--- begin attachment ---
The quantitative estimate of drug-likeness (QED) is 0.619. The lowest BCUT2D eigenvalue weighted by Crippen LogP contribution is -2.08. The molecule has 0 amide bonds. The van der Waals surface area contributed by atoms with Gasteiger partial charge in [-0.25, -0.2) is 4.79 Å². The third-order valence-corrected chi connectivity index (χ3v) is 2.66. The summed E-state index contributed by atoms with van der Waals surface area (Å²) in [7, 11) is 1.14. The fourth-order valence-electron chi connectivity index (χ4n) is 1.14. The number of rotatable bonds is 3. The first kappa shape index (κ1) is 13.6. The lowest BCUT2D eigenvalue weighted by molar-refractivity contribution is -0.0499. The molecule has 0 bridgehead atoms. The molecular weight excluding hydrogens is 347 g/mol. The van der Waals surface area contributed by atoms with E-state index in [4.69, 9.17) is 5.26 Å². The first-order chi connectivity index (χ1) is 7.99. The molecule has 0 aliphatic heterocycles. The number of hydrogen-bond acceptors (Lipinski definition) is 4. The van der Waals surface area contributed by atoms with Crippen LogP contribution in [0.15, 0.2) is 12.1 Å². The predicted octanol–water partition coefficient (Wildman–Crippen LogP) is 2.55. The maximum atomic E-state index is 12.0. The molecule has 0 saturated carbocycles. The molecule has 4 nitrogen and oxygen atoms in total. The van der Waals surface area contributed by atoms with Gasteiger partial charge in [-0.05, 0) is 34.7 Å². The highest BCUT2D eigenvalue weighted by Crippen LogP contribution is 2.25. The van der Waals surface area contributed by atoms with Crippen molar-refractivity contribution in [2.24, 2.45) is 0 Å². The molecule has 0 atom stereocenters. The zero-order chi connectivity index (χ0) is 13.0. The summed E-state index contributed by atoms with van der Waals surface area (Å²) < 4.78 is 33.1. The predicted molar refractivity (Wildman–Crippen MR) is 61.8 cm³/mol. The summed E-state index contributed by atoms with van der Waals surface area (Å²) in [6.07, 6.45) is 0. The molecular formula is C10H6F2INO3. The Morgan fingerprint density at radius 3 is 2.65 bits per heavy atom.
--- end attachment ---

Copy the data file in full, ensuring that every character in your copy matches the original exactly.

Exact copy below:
The quantitative estimate of drug-likeness (QED) is 0.619. The lowest BCUT2D eigenvalue weighted by Crippen LogP contribution is -2.08. The molecule has 0 amide bonds. The van der Waals surface area contributed by atoms with Gasteiger partial charge in [-0.25, -0.2) is 4.79 Å². The third-order valence-corrected chi connectivity index (χ3v) is 2.66. The summed E-state index contributed by atoms with van der Waals surface area (Å²) in [7, 11) is 1.14. The fourth-order valence-electron chi connectivity index (χ4n) is 1.14. The number of rotatable bonds is 3. The first kappa shape index (κ1) is 13.6. The lowest BCUT2D eigenvalue weighted by molar-refractivity contribution is -0.0499. The molecule has 0 bridgehead atoms. The molecular weight excluding hydrogens is 347 g/mol. The van der Waals surface area contributed by atoms with E-state index in [4.69, 9.17) is 5.26 Å². The first-order chi connectivity index (χ1) is 7.99. The molecule has 0 aliphatic heterocycles. The number of hydrogen-bond acceptors (Lipinski definition) is 4. The van der Waals surface area contributed by atoms with Crippen LogP contribution in [0.15, 0.2) is 12.1 Å². The predicted octanol–water partition coefficient (Wildman–Crippen LogP) is 2.55. The maximum atomic E-state index is 12.0. The molecule has 0 saturated carbocycles. The molecule has 4 nitrogen and oxygen atoms in total. The van der Waals surface area contributed by atoms with Gasteiger partial charge in [-0.05, 0) is 34.7 Å². The highest BCUT2D eigenvalue weighted by Crippen LogP contribution is 2.25. The van der Waals surface area contributed by atoms with Crippen molar-refractivity contribution in [2.24, 2.45) is 0 Å². The molecule has 0 atom stereocenters. The zero-order chi connectivity index (χ0) is 13.0. The summed E-state index contributed by atoms with van der Waals surface area (Å²) < 4.78 is 33.1. The predicted molar refractivity (Wildman–Crippen MR) is 61.8 cm³/mol. The summed E-state index contributed by atoms with van der Waals surface area (Å²) in [6.07, 6.45) is 0. The molecular formula is C10H6F2INO3. The Morgan fingerprint density at radius 3 is 2.65 bits per heavy atom.